A room of my own – revisited

This morning I talked to a man I recently met at my gym while we both worked out on the elliptical. That’s a new one for me. I usually plug in my ear buds, listen to music, read my New Yorker, and hardly say a word to anyone while I exercise.

And he was very inquisitive – he asked about my back ground, my religion, my home town, my current home town, how long married, where I’ve traveled, and of course the dreaded question – number of children. That question always stops me in my tracks – even now, over 18 years since my son Paul left us. And I told him truthfully that Paul took his own life because he had bipolar disorder.

As a result I resurrected a piece I wrote for the now defunct Red Room site in 2013 – about the room I’m in right now – my private writing space. Even my husband knows not to bother me in here when my door is closed.

In rereading this piece today, I can honestly say, not a lot has changed. He’s still in my room with me.

My Private Island – A Room of My Own

(with apologies to Virginia Woolf)

Early on in my grieving process I felt that my house was my safest place, and I couldn’t wait to get back to it after being out in crowds. Other times I wanted to run away because of all the memories. In fact we almost moved to get away from the reminders. Now I’m glad we did not. Memories and reminders of what might have been are everywhere, not just in our home.

Instead I, like Virginia Woolf, created a room of my own in the house where our sons grew up. Six years after our son Paul died, I cleaned out and redid his bedroom and made it my writing room. Paul had already been my muse; he could continue in my new room.

I would finish telling his story there – about his illness and how the medicines didn’t work for him and how hard he fought against taking them, and how he couldn’t live without them. That story became my memoir, Leaving the Hall Light On.

I transformed his room slowly. We first installed a huge bay window, side-opening windows, and a long window seat, giving the room more light and space than when Paul lived in it. We replaced the carpet with wood flooring and painted the walls medium taupe. The ceiling, new crown molding, window trim, floor moldings and doors are stark white.

I was excited when the wall of dusty orange closet bookshelves that had held his books and records was demolished. In their place we installed file drawers and shelves for in my books, writing files, and office supplies. A collection of Paul’s writing that I found when we finally moved his things from the closet is also in those drawers.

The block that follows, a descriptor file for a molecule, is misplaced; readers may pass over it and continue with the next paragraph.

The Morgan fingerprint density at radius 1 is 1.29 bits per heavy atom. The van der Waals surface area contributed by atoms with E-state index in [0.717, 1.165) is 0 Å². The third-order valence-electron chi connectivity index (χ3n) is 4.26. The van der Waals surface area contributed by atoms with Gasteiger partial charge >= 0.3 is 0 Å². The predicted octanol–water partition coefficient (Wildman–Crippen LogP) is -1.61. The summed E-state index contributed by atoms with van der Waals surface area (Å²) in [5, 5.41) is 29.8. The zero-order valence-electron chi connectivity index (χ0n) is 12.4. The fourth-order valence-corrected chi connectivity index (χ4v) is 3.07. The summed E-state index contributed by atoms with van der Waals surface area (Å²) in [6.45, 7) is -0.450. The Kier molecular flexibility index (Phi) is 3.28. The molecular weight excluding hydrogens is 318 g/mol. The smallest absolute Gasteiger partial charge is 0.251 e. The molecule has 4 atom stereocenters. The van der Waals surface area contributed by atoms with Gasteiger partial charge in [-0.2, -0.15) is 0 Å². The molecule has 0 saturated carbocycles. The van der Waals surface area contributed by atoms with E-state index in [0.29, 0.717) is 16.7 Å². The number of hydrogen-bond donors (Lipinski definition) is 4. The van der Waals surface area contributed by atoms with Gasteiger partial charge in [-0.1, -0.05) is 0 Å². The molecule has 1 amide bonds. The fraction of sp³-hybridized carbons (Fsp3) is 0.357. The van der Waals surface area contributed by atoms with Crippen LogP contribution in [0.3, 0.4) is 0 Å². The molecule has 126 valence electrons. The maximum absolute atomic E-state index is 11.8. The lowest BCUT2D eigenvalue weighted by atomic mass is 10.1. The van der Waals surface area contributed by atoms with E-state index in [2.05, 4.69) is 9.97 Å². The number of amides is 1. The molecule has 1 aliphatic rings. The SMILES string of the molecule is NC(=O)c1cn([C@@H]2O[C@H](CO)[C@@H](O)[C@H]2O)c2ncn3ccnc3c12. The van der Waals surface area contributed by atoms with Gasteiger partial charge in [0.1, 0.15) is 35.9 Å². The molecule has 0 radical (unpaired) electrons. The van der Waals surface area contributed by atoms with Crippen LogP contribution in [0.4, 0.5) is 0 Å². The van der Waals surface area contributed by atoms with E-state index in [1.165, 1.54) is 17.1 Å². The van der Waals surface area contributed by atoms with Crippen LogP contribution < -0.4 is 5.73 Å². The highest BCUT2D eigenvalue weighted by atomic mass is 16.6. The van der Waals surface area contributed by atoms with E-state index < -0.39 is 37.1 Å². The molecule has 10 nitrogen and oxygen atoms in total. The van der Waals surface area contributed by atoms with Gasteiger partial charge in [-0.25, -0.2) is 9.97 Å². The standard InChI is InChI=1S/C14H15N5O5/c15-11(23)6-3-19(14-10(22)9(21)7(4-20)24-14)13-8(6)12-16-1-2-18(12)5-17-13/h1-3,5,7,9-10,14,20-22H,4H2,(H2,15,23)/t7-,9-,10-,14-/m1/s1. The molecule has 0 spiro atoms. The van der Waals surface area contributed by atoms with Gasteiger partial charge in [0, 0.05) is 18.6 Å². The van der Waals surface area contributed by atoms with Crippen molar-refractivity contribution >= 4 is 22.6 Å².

We next ordered my huge black draftsman’s table, desk chair, orange sofa, lamps, and a tall, narrow shelf unit. The shelf holds photos, a few special books including the book of Matisse cutouts called Jazz: The Text that Paul gave me, and the first Buddha of my collection – a smiley guy with a fat belly and tiny hands and feet in the prayer position. Buddha’s face and focus remind me of Paul.

I write at my large table opposite the bay window. I look out to the garden, at the three palm trees, the smiling outside Buddha, the small cement pond that attracts colorful birds, and the ginger plants behind it. I hear the fountain’s gurgle when the windows are open.

At first I worried about how it would feel taking over his room and making it mine. And now I know. It’s a feeling of cleansing, healing, and of being in a safe and comforting space. Its calm helps my writing. Maybe the reminders of Paul in there help too. His candlesticks are on the top shelf of the bookcase, his photos are on the next two shelves, and a portrait of me when I was pregnant with him hangs on the wall. I also have a photo of a sunset taken on September 22, 1999 – his last night alive – of an orange sun in a deep blue ocean. An assemblage created out of felt-covered wooden mallets originally used to strike the strings of a piano reminds me of Paul, the jazz pianist and composer.

I’ve added many other Buddha statues to my collection throughout the years. Some reside on a small square table under the assemblage. So, in making his room into my own, I haven’t erased Paul. I’ve created my room incorporating reminders of him. He’s there with me, inside me. He continues to be my muse.

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Comments

  1. Dear Madeline,
    I vividly remember reading about this in your memoir and thinking how brave you were to face the unthinkable pain of losing Paul. You found a path to healing while keeping his spirit close to you. You are such an inspiration to me and many others. Your story and your courage continue to touch me deeply. Sending blessings and hugs.

    • Madeline Sharples says:

      Thank you so much Kathy. So nice to hear from you.
      Even so l never know when I’ll be blindsided and thrown back into the realities of my grief again. As I’ve learned, it never goes away.
      Having friends like you helps so much. Hugs back to you.

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